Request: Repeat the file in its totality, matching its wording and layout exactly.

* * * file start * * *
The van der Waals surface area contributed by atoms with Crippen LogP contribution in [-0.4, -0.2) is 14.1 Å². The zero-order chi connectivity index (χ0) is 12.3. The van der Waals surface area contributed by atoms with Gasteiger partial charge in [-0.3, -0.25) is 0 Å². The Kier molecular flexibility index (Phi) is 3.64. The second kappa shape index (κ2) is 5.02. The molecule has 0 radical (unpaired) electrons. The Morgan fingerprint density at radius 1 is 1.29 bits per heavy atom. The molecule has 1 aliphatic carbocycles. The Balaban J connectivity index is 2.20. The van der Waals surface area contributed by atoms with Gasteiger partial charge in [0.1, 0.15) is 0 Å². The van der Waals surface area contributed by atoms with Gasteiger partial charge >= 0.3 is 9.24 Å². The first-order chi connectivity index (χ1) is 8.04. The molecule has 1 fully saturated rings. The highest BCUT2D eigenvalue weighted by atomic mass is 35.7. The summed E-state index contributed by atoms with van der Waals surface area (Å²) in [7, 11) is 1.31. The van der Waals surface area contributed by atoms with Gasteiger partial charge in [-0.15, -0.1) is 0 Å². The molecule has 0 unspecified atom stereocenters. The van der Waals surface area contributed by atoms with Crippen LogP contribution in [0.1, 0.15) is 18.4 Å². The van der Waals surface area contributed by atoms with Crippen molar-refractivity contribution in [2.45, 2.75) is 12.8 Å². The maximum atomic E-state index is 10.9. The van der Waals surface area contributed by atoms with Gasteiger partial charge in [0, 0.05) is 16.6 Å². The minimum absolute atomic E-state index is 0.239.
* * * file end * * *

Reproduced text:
The van der Waals surface area contributed by atoms with Crippen LogP contribution in [-0.4, -0.2) is 14.1 Å². The zero-order chi connectivity index (χ0) is 12.3. The van der Waals surface area contributed by atoms with Gasteiger partial charge in [-0.3, -0.25) is 0 Å². The Kier molecular flexibility index (Phi) is 3.64. The second kappa shape index (κ2) is 5.02. The molecule has 0 radical (unpaired) electrons. The Morgan fingerprint density at radius 1 is 1.29 bits per heavy atom. The molecule has 1 aliphatic carbocycles. The Balaban J connectivity index is 2.20. The van der Waals surface area contributed by atoms with Gasteiger partial charge in [0.1, 0.15) is 0 Å². The van der Waals surface area contributed by atoms with Gasteiger partial charge >= 0.3 is 9.24 Å². The first-order chi connectivity index (χ1) is 8.04. The molecule has 1 fully saturated rings. The highest BCUT2D eigenvalue weighted by atomic mass is 35.7. The summed E-state index contributed by atoms with van der Waals surface area (Å²) in [7, 11) is 1.31. The van der Waals surface area contributed by atoms with Gasteiger partial charge in [-0.15, -0.1) is 0 Å². The molecule has 0 unspecified atom stereocenters. The van der Waals surface area contributed by atoms with Crippen LogP contribution in [0.1, 0.15) is 18.4 Å². The van der Waals surface area contributed by atoms with Crippen molar-refractivity contribution in [2.45, 2.75) is 12.8 Å². The maximum atomic E-state index is 10.9. The van der Waals surface area contributed by atoms with Gasteiger partial charge in [0, 0.05) is 16.6 Å². The minimum absolute atomic E-state index is 0.239.